The Russian ambassador to the United Nations said Monday that relations between Moscow and Washington had deteriorated to the point of crisis after the U.S. and other western nations expelled dozens of Russia diplomats they accused of being spies.
Vassily Nebenzia spoke briefly to reporters outside a diplomatic luncheon in New York hours after President Trump ordered 60 Russian diplomats out of the U.S. and closed down the Russian consulate in Seattle. When one reporter asked whether U.S.-Russia relations were in crisis, Nebenzia said: "It’s been [in crisis for] some time already. Didn’t you notice?"
Nebenzia declined to speculate about potential retaliation from the Kremlin, but did tell reporters that "diplomacy supposes that there is a response when such things happen."
When pressed to elaborate, Nebenzia said: "Normally [there's] a mirror-like response, but wait for what Moscow will say."
Nebenzia declined to name the expelled diplomats, citing their privacy. When asked what their duties were, the ambassador said they were "doing the same as what I was doing, dealing with the U.N.
As he got into his car, Nebenzia added: "Ask [U.S. Ambassador to the U.N.] Nikki [Haley] or the State Department or somebody else."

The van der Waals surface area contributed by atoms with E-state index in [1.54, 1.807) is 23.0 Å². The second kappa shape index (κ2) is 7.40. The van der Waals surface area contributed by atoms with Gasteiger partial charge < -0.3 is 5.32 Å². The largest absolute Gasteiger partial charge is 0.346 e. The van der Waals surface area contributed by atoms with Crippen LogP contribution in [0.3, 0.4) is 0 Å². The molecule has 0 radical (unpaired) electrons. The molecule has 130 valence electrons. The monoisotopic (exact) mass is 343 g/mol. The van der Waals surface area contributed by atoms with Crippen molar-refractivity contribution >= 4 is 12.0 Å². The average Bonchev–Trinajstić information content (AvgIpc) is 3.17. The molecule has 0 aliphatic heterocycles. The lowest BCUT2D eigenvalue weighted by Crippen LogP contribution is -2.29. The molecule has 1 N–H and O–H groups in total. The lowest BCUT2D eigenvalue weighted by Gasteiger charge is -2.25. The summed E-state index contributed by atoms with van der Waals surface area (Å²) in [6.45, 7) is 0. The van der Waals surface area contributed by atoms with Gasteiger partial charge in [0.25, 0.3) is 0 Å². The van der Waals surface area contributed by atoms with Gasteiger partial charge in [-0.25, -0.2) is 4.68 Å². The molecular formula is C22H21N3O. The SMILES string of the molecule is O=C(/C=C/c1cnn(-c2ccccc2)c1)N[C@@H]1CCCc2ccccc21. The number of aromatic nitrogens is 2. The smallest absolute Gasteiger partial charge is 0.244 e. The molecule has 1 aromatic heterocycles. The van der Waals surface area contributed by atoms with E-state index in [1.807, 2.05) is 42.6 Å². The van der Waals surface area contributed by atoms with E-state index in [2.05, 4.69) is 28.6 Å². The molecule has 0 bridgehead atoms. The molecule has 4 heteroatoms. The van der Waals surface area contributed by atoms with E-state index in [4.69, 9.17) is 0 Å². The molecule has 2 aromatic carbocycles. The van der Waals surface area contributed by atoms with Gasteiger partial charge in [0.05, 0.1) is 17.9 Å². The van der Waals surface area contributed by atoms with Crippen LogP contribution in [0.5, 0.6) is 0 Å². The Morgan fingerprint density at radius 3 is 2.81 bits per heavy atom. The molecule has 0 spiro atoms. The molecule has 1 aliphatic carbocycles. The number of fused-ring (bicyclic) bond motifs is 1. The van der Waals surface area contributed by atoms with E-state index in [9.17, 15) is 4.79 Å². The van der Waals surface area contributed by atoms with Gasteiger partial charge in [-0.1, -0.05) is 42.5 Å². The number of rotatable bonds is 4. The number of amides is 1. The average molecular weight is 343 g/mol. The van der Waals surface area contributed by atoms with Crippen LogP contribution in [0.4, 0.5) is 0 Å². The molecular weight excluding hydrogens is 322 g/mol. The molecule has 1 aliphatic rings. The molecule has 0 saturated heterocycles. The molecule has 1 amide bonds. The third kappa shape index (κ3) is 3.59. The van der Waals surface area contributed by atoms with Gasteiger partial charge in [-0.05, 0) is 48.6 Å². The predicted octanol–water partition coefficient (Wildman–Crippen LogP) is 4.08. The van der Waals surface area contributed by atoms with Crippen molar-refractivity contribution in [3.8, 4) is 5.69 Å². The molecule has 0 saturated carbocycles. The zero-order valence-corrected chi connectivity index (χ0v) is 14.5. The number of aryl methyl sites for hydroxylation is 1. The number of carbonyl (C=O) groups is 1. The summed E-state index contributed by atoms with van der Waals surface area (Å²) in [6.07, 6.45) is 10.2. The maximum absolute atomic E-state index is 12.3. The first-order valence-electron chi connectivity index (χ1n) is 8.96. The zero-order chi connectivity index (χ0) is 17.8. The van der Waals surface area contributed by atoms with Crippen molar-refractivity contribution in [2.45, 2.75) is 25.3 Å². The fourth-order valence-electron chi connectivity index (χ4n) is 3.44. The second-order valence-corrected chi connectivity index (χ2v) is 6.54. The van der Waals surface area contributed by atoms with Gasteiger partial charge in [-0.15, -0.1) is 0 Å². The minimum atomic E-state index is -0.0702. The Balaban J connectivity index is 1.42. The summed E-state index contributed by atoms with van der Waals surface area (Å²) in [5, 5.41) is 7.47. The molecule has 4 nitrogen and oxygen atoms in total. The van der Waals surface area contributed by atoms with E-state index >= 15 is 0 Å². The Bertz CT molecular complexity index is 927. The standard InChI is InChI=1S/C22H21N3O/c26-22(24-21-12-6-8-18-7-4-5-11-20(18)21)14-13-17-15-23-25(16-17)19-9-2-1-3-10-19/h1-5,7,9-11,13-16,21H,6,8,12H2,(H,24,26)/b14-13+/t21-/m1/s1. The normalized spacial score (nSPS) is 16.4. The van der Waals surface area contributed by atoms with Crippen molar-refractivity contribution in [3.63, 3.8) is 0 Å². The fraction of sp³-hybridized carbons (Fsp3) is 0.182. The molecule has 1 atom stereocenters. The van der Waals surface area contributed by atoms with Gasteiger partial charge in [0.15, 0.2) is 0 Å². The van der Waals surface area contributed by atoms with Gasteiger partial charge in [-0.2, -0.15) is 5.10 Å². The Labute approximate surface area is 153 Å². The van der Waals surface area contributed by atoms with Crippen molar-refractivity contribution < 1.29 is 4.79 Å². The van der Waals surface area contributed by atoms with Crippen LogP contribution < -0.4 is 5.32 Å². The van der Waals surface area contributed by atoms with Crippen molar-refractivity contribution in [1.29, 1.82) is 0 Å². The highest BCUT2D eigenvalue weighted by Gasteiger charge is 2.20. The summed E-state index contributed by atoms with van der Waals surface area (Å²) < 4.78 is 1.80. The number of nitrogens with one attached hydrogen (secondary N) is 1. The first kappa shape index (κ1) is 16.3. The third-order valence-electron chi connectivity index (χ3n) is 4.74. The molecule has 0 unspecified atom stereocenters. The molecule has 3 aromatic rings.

Moments earlier, Haley told reporters that the expulsions were in response to "unacceptable" Russian espionage activity in the U.S.
"We take no joy in having to do this, but we’re not going to roll over and let them get away with this the way they have," Haley said.
All told, at least 22 countries have ousted more than 137 Russians. That number includes 23 kicked out earlier this month by the U.K. in response to a March 4 nerve agent attack targeting Sergei Skripal, a former Russian military intelligence officer convicted of spying for the U.K., and his daughter, Yulia, on British soil. The two remain in critical condition and unconscious. The U.S., France and Germany have agreed it's highly likely Russia was responsible. Russia has denied responsibility, while accusing Britain of leading a global charge against it without proof.
The Associated Press contributed to this report.